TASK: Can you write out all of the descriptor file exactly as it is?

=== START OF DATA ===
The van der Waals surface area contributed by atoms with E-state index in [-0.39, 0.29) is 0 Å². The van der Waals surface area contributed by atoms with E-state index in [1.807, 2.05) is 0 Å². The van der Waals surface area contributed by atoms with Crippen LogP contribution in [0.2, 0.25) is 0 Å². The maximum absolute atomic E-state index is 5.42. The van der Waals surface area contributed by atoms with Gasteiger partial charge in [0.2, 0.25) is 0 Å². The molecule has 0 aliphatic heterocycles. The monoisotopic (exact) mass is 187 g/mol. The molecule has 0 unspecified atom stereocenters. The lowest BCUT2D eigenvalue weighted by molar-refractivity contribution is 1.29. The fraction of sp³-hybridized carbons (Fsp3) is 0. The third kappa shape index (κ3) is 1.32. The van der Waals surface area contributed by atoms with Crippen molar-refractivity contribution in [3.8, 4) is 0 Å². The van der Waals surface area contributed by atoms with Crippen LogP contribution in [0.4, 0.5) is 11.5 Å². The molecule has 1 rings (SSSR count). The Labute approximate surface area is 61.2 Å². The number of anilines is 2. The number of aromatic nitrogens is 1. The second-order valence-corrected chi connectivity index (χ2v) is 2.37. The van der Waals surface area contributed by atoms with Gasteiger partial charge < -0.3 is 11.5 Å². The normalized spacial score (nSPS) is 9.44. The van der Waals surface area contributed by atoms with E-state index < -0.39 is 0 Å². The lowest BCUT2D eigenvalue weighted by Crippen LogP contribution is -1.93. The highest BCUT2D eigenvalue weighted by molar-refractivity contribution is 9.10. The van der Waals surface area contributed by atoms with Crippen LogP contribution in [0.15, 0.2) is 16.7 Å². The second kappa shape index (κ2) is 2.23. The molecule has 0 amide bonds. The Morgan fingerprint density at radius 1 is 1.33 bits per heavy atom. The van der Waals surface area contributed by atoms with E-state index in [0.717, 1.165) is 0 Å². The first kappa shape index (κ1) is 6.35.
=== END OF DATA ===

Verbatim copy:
The van der Waals surface area contributed by atoms with E-state index in [-0.39, 0.29) is 0 Å². The van der Waals surface area contributed by atoms with E-state index in [1.807, 2.05) is 0 Å². The van der Waals surface area contributed by atoms with Crippen LogP contribution in [0.2, 0.25) is 0 Å². The maximum absolute atomic E-state index is 5.42. The van der Waals surface area contributed by atoms with Gasteiger partial charge in [0.2, 0.25) is 0 Å². The molecule has 0 aliphatic heterocycles. The monoisotopic (exact) mass is 187 g/mol. The molecule has 0 unspecified atom stereocenters. The lowest BCUT2D eigenvalue weighted by molar-refractivity contribution is 1.29. The fraction of sp³-hybridized carbons (Fsp3) is 0. The third kappa shape index (κ3) is 1.32. The van der Waals surface area contributed by atoms with Crippen molar-refractivity contribution in [3.8, 4) is 0 Å². The van der Waals surface area contributed by atoms with Crippen LogP contribution in [0.4, 0.5) is 11.5 Å². The molecule has 1 rings (SSSR count). The Labute approximate surface area is 61.2 Å². The number of anilines is 2. The number of aromatic nitrogens is 1. The second-order valence-corrected chi connectivity index (χ2v) is 2.37. The van der Waals surface area contributed by atoms with Gasteiger partial charge < -0.3 is 11.5 Å². The normalized spacial score (nSPS) is 9.44. The van der Waals surface area contributed by atoms with E-state index < -0.39 is 0 Å². The lowest BCUT2D eigenvalue weighted by Crippen LogP contribution is -1.93. The highest BCUT2D eigenvalue weighted by molar-refractivity contribution is 9.10. The van der Waals surface area contributed by atoms with Crippen LogP contribution in [0.15, 0.2) is 16.7 Å². The second kappa shape index (κ2) is 2.23. The molecule has 0 amide bonds. The Morgan fingerprint density at radius 1 is 1.33 bits per heavy atom. The van der Waals surface area contributed by atoms with E-state index in [0.717, 1.165) is 0 Å². The first kappa shape index (κ1) is 6.35.